The Evolution of Souls
William Hasker (Huntington College) suggests a view of the human soul he claims is compatible with the science of evolution.
I wonder if we can start with a conversation that, in some ways got cut short earlier this week. You and I were in church on Sunday morning, and there was a person sitting behind us before the service, with whom we struck up a conversation. And when he learned what you think about and what you do, he told us that he was a high school physics teacher. And so he’d done some thinking about the soul, and about science. And he mentioned that, he was, I think, glad to hear that you believe in a soul. And he too confessed his belief in a soul, and said this was his main reason for being worried about evolutionary theory. He just couldn’t buy evolution because he couldn’t see how it would ever kick up something like an immaterial soul. And your response to him had to be short because service was about to start. You said something like, “Well, I can help you with that.”
And then the service started.
How would that conversation have unfolded, had there been more time?
Well, I think it could be helpful for him and for other people, for that matter, to realize that there is a conception of the soul. One that I advocate actually, but conception of the soul that does the things that Christians, I think, need to attribute to a soul, but does not create the kinds of problems with evolution that he obviously felt would be the case. I think a majority of Christians have held the view that each individual human soul is directly, individually created by God. Perhaps of time of conception, or very early in one’s life. If then, you extend that concept of the soul, as you really have to, to many different kinds of animals, it does become quite difficult I think, to see how this is going to fit in with a concept of biological evolution. And yet, I feel, and I’m sure he feels some of this too, that the evolution, the evidence for biological evolution having occurred is pretty compelling. It’s at least strong enough that you wouldn’t lightly dismiss it. The concept that I hold, which I call emergent dualism, says that, yes, the soul is a distinct entity, it’s the part of us, the aspect of us, if you like. The things that reasons that has moral awareness that is able to commune with God. But the soul, in some admittedly mysterious way, emerges from the biological functioning of the organism, especially the brain and nervous system. Now, some people find this a lot to swallow. But I don’t think there’s anything incoherent, or contrary to known facts about the view. And one of it’s merits, not the only merit, but one of the merits is that it fits in pretty smoothly with the concept of biological evolution, because as you have presumably some kind of awareness or feeling or sensation, at least, is present in quite simple forms of life. Now how simple? We don’t have to fix that definitely but it seems to start pretty early on. I think, when you step in a wasps nest, the wasp is really angry at you. [laughs] He certainly acts that way, and I believe that’s not an illusion.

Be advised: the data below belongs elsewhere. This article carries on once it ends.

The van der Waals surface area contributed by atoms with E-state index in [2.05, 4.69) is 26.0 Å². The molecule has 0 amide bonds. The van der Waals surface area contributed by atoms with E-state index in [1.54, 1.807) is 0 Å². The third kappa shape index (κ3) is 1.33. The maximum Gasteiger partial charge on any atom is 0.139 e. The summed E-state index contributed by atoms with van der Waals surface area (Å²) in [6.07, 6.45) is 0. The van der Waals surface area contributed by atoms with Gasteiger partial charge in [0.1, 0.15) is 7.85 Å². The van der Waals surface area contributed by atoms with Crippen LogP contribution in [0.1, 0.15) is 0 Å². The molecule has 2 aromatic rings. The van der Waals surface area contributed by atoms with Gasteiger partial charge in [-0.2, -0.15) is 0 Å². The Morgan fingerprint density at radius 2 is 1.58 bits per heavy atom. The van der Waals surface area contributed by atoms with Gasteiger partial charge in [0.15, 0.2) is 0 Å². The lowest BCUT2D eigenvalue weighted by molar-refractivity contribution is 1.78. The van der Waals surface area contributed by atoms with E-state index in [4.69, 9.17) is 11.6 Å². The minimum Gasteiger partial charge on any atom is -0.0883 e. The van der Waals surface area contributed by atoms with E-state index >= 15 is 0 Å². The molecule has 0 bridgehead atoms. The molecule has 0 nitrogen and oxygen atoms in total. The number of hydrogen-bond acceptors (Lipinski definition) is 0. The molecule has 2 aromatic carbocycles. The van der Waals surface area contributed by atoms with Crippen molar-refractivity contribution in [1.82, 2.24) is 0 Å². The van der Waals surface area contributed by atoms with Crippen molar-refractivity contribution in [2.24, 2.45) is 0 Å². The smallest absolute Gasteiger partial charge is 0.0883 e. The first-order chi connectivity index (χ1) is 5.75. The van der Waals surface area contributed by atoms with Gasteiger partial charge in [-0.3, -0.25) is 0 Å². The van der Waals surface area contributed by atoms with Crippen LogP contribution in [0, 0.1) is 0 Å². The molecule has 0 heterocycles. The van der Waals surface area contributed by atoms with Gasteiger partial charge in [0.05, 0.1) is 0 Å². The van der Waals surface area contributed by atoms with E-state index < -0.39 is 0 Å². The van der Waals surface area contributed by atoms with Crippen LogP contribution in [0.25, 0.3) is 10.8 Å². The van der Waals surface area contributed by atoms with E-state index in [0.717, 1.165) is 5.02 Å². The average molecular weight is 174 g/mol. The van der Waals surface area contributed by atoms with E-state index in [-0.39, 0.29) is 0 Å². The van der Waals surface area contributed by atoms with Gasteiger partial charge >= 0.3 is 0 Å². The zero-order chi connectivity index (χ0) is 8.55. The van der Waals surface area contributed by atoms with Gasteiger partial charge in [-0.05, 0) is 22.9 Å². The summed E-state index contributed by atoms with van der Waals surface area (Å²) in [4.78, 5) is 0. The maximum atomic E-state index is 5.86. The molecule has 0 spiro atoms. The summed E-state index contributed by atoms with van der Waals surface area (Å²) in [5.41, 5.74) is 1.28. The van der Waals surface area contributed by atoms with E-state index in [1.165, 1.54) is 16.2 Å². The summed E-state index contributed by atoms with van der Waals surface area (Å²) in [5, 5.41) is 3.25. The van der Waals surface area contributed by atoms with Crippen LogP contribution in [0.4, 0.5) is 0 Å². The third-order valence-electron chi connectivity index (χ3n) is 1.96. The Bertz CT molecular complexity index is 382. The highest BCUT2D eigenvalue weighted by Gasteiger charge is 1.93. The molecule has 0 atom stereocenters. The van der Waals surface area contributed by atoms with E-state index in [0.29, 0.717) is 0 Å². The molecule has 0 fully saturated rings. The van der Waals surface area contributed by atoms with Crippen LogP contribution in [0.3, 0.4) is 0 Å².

So, but as the creatures themselves become more complex, their brains and nervous systems become more complex, and the creature has a soul, a consciousness that is generated and sustained, supported by that brain and nervous system, which is also gradually more complex. Now, humans are certainly unique in many ways. I mean, that’s an obvious fact to the matter. And we certainly need to recognize that, but on the other hand, there’s no reason why the human soul should not be though of as in some sense, the same sort of thing, the same general type of thing as you have, and a chimpanzee, a horse, a dog, perhaps a fish. Perhaps, on a simpler lever, an insect. So you can make sense of this continuity that seems to exist in nature, and certainly is affirmed by evolutionary theory. And still understand the uniqueness of the human being. So I think that that’s a perspective that could be helpful to that fellow who, as a science teacher, he wants to do justice to scientific evidence, but as a believer, he thinks it’s important to believe in a soul, and I think he’s right about that too. So, that’s how it would’ve gone if we had another 15 minutes before the sermon.